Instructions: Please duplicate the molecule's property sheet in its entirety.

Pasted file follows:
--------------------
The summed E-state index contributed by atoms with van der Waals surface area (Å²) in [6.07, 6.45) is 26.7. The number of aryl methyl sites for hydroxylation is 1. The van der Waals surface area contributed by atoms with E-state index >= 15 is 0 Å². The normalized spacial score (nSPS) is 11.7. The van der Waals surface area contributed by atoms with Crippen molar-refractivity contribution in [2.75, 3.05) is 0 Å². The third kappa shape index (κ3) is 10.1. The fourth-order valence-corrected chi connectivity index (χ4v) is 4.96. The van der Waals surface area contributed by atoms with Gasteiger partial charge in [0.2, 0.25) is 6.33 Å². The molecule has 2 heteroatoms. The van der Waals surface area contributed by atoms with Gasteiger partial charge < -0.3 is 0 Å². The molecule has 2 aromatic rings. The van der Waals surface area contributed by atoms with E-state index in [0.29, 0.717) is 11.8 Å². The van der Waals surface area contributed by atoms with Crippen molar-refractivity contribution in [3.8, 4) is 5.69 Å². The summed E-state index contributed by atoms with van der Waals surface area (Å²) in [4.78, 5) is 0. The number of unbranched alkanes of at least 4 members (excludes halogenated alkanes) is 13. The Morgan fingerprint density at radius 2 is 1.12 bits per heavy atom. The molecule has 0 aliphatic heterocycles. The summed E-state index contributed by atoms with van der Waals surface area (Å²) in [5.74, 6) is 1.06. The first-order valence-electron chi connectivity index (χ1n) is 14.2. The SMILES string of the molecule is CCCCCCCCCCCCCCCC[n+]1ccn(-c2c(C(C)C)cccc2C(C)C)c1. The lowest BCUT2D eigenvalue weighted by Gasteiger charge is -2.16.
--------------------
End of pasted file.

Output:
The summed E-state index contributed by atoms with van der Waals surface area (Å²) in [6.07, 6.45) is 26.7. The number of aryl methyl sites for hydroxylation is 1. The van der Waals surface area contributed by atoms with E-state index >= 15 is 0 Å². The normalized spacial score (nSPS) is 11.7. The van der Waals surface area contributed by atoms with Crippen molar-refractivity contribution in [2.75, 3.05) is 0 Å². The third kappa shape index (κ3) is 10.1. The fourth-order valence-corrected chi connectivity index (χ4v) is 4.96. The van der Waals surface area contributed by atoms with Gasteiger partial charge in [0.2, 0.25) is 6.33 Å². The molecule has 2 heteroatoms. The van der Waals surface area contributed by atoms with Gasteiger partial charge < -0.3 is 0 Å². The molecule has 2 aromatic rings. The van der Waals surface area contributed by atoms with E-state index in [0.29, 0.717) is 11.8 Å². The van der Waals surface area contributed by atoms with Crippen molar-refractivity contribution in [3.8, 4) is 5.69 Å². The summed E-state index contributed by atoms with van der Waals surface area (Å²) in [4.78, 5) is 0. The number of unbranched alkanes of at least 4 members (excludes halogenated alkanes) is 13. The Morgan fingerprint density at radius 2 is 1.12 bits per heavy atom. The molecule has 0 aliphatic heterocycles. The summed E-state index contributed by atoms with van der Waals surface area (Å²) in [5.74, 6) is 1.06. The first-order valence-electron chi connectivity index (χ1n) is 14.2. The SMILES string of the molecule is CCCCCCCCCCCCCCCC[n+]1ccn(-c2c(C(C)C)cccc2C(C)C)c1. The lowest BCUT2D eigenvalue weighted by Gasteiger charge is -2.16.